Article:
09 07/09/2017

Rhino conservation in Kenya

  • Black rhino
  • Conservation Breeding and Management

Chester Zoo Conservation Scholar Nick Harvey from the University of Manchester is working with us to investigate the conservation physiology of the Eastern black rhino as part of his PhD. He tells us more about his project and what he hopes to achieve.

“Due to the first poaching crisis of the 1970s and 1980s, Kenya’s conservation strategy for the Eastern black rhino is focused on the creation and maintenance of specially fenced and protected areas called sanctuaries. From the mid-1980s, individuals from outside these areas, considered as non-viable populations, were translocated into them.

“This originally focused on four of these sanctuaries but more have been established since and their populations founded using rhinos from the original four. This led to a significant decrease in poaching and a growth in numbers from 380 in 1987 to 458 in 2003. There are now around 700 individuals in Kenya, spread across a range of national parks and reserves, on private conservancies, and on municipal and community land.

“Our partner, the Kenya Wildlife Service (KWS), has a long term vision of a ‘meta-population in Kenya of 2,000 Eastern African subspecies of black rhino managed in natural habitat in the long term.’ Currently, population performance varies between reserves with some of them missing the targets set by the International Union for Conservation of Nature (IUCN) and KWS.

Nick Harvey
Nick Harvey, Chester Zoo Conservation Scholar

“The breeding success of Eastern black rhinos at zoos has improved in recent years and this is in part due to the physiological research carried out at Chester Zoo by Conservation Scholar Alumni Katie Edwards. During her PhD, Katie measured the progesterone, testosterone and glucocorticoid content of faecal samples taken from rhinos. Her work has contributed a ‘baby boom’ in the zoo population. The aim of my work is to take similar techniques and apply them to the population in the wild with the aim of using the information gained to support those populations.

Black Rhino
Rhino baby boom at Chester Zoo

“During my fieldwork, I will take faecal samples from populations in different conservancies in Kenya and will measure a number of parameters in order to try and determine what the causes of the variation in breeding rates are. Glucocorticoids can give an indication of stress levels. Chronic stress, as indicated by abnormal glucocorticoid concentrations, leads to a diversion of resources away from reproduction potentially leading to a range of pathologies effects that reduce fitness by damaging reproductive function, survival or both. Chronically decreased thyroid hormones represent nutritional stress. It has been shown that average testosterone concentration is positively correlated with the number of offspring fathered per year spent in the reproductive age of black rhinos in zoos.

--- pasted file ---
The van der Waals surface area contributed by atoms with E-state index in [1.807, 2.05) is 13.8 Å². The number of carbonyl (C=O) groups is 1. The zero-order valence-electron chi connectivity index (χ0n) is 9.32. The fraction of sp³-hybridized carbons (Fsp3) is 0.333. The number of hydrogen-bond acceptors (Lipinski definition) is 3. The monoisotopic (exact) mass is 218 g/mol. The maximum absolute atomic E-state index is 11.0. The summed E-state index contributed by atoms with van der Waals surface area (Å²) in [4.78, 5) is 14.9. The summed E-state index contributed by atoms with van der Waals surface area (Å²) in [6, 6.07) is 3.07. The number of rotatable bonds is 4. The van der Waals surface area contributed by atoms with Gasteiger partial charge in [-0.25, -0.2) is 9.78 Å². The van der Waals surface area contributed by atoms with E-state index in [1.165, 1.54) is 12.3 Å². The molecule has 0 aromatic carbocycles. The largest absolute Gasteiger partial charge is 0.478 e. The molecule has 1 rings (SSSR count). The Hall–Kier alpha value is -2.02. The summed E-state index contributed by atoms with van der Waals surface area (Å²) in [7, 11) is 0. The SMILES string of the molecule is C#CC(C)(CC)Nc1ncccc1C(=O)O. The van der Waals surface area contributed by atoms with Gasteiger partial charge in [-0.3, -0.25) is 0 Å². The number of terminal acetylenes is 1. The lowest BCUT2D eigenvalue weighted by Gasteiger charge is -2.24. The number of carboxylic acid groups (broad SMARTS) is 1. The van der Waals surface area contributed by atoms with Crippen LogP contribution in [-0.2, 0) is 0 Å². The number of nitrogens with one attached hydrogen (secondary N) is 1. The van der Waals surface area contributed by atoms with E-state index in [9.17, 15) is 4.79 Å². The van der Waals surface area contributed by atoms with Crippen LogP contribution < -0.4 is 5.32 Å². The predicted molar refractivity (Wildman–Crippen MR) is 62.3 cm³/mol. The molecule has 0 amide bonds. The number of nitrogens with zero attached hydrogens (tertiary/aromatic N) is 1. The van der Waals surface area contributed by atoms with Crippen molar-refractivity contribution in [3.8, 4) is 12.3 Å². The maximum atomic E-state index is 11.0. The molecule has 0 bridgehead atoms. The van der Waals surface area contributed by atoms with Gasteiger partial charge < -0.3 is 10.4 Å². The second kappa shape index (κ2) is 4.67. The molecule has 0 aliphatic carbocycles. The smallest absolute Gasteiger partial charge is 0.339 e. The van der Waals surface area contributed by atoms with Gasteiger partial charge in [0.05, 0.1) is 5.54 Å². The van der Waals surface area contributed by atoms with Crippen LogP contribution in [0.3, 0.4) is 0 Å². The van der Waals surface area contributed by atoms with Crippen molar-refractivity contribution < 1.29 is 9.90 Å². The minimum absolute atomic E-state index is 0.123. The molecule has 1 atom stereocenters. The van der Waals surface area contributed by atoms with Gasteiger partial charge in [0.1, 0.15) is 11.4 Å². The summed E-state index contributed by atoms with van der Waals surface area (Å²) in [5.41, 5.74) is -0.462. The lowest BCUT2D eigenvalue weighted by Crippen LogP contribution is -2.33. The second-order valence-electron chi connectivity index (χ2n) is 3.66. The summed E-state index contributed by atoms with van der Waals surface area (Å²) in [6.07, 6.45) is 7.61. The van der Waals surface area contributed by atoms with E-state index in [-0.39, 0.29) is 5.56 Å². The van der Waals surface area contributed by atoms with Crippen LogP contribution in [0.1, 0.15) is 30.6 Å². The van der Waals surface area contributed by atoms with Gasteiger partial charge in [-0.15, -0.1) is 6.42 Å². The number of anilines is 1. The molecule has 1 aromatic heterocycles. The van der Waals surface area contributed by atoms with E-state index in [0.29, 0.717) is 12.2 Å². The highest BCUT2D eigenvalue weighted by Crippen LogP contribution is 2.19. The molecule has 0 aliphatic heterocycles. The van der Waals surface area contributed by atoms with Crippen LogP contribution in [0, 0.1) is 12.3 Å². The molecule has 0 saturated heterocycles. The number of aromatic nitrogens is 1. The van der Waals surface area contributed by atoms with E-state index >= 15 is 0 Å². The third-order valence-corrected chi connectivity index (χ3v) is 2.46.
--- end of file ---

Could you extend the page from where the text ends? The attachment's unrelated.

“Studying the testosterone, glucocorticoid and thyroid levels of wild males and correlating these results with habitat quality and other environmental factors will provide a valuable insight into the causes behind the variation in their breeding success. For females, I will analyse glucocorticoids and thyroid concentrations, which will allow me to determine whether variation in breeding success between individuals is caused by chronic stress and/or nutritional stress.

“In order to study the intra-population variation in breeding success, I am going to target three females and three males on each reserve, across a gradient of breeding success for each sex. This will allow me to compare glucocorticoids levels in both sexes and testosterone levels between high performing and low performing individuals across reserves.

“Faecal analysis can also be used to estimate diet quality for wild herbivores. Measurements can be carried out alongside hormonal studies to aid in attributing cause to incidences of poor population performance. 

World Rhino Day

“Another factor that may negatively influence breeding success of individuals and therefore the growth of a population is helminth infection. Estimating the parasite load of individuals within a population can therefore be a conservation-relevant indicator of population health and could help in explaining sub-optimal performance. Faecal egg counts are often used as a non-invasive way of estimating parasite load in wild, threatened populations and so I will look at this too as part of my research.”

Nick Harvey is a student on the NERC-funded Earth, Atmosphere and Oceans doctoral training programme and is supervised by Dr Susanne Shultz, Dr Angela Harris, Dr Bradley Cain, Dr Cathy Walton and Dr Sue Walker and his research is supported by the Kenyan Wildlife Service. Nick will travel to Kenya to conduct his fieldwork soon so more updates on his PhD will follow.